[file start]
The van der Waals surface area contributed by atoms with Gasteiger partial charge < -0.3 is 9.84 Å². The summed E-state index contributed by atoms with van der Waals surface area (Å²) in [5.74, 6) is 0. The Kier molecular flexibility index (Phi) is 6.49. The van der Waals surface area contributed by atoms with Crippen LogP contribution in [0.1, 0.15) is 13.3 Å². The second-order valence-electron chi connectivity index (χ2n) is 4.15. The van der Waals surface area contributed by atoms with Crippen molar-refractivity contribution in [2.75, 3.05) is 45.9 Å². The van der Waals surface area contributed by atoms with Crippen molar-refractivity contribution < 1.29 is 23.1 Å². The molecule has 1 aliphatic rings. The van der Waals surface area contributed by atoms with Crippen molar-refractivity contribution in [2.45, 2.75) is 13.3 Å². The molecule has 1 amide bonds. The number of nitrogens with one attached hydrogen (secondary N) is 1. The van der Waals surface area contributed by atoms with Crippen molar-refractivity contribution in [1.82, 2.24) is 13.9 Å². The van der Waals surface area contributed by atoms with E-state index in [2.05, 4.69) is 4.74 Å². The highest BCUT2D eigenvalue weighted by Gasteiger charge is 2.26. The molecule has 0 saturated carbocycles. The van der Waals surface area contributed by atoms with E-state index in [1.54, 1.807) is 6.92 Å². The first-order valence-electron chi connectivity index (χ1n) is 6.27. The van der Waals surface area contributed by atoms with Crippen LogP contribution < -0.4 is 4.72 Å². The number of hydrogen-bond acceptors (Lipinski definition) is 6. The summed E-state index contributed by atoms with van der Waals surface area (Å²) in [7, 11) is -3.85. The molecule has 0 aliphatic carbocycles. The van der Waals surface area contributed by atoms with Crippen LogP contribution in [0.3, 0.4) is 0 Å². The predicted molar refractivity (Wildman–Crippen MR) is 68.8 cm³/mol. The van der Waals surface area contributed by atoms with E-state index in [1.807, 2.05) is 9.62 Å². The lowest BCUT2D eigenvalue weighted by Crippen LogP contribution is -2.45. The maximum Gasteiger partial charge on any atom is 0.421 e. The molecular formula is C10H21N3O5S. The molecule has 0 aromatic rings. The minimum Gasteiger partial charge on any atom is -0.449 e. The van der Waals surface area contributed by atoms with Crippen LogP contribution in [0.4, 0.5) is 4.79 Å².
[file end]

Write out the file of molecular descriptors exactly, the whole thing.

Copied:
The van der Waals surface area contributed by atoms with Gasteiger partial charge < -0.3 is 9.84 Å². The summed E-state index contributed by atoms with van der Waals surface area (Å²) in [5.74, 6) is 0. The Kier molecular flexibility index (Phi) is 6.49. The van der Waals surface area contributed by atoms with Crippen LogP contribution in [0.1, 0.15) is 13.3 Å². The second-order valence-electron chi connectivity index (χ2n) is 4.15. The van der Waals surface area contributed by atoms with Crippen molar-refractivity contribution in [2.75, 3.05) is 45.9 Å². The van der Waals surface area contributed by atoms with Crippen molar-refractivity contribution < 1.29 is 23.1 Å². The molecule has 1 aliphatic rings. The van der Waals surface area contributed by atoms with Crippen molar-refractivity contribution in [2.45, 2.75) is 13.3 Å². The molecule has 1 amide bonds. The number of nitrogens with one attached hydrogen (secondary N) is 1. The van der Waals surface area contributed by atoms with Crippen molar-refractivity contribution in [1.82, 2.24) is 13.9 Å². The van der Waals surface area contributed by atoms with E-state index in [2.05, 4.69) is 4.74 Å². The highest BCUT2D eigenvalue weighted by Gasteiger charge is 2.26. The molecule has 0 saturated carbocycles. The van der Waals surface area contributed by atoms with E-state index in [1.54, 1.807) is 6.92 Å². The first-order valence-electron chi connectivity index (χ1n) is 6.27. The van der Waals surface area contributed by atoms with Crippen LogP contribution < -0.4 is 4.72 Å². The number of hydrogen-bond acceptors (Lipinski definition) is 6. The summed E-state index contributed by atoms with van der Waals surface area (Å²) in [7, 11) is -3.85. The molecule has 0 aliphatic carbocycles. The van der Waals surface area contributed by atoms with Crippen LogP contribution in [0.3, 0.4) is 0 Å². The predicted molar refractivity (Wildman–Crippen MR) is 68.8 cm³/mol. The van der Waals surface area contributed by atoms with E-state index in [1.807, 2.05) is 9.62 Å². The lowest BCUT2D eigenvalue weighted by Crippen LogP contribution is -2.45. The maximum Gasteiger partial charge on any atom is 0.421 e. The molecular formula is C10H21N3O5S. The molecule has 0 aromatic rings. The minimum Gasteiger partial charge on any atom is -0.449 e. The van der Waals surface area contributed by atoms with Crippen LogP contribution in [0.4, 0.5) is 4.79 Å².